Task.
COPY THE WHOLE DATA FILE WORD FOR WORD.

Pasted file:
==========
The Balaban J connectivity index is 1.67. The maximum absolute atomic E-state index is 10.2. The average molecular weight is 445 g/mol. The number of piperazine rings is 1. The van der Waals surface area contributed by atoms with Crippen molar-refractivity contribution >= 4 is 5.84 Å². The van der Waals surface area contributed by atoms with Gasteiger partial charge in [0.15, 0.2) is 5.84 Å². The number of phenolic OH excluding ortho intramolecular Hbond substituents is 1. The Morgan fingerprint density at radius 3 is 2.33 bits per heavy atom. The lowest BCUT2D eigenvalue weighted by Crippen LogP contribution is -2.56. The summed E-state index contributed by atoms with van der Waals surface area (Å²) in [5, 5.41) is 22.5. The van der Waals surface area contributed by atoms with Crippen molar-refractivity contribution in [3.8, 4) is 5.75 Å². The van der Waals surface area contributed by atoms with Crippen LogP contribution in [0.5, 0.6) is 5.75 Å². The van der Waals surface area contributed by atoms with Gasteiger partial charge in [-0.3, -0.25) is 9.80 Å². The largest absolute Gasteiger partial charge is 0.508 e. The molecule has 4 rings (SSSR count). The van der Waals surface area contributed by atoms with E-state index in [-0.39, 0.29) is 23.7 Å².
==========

The Balaban J connectivity index is 1.67. The maximum absolute atomic E-state index is 10.2. The average molecular weight is 445 g/mol. The number of piperazine rings is 1. The van der Waals surface area contributed by atoms with Crippen molar-refractivity contribution >= 4 is 5.84 Å². The van der Waals surface area contributed by atoms with Gasteiger partial charge in [0.15, 0.2) is 5.84 Å². The number of phenolic OH excluding ortho intramolecular Hbond substituents is 1. The Morgan fingerprint density at radius 3 is 2.33 bits per heavy atom. The lowest BCUT2D eigenvalue weighted by Crippen LogP contribution is -2.56. The summed E-state index contributed by atoms with van der Waals surface area (Å²) in [5, 5.41) is 22.5. The van der Waals surface area contributed by atoms with Crippen molar-refractivity contribution in [3.8, 4) is 5.75 Å². The van der Waals surface area contributed by atoms with Crippen LogP contribution in [0.5, 0.6) is 5.75 Å². The van der Waals surface area contributed by atoms with Gasteiger partial charge in [-0.3, -0.25) is 9.80 Å². The largest absolute Gasteiger partial charge is 0.508 e. The molecule has 4 rings (SSSR count). The van der Waals surface area contributed by atoms with E-state index in [-0.39, 0.29) is 23.7 Å².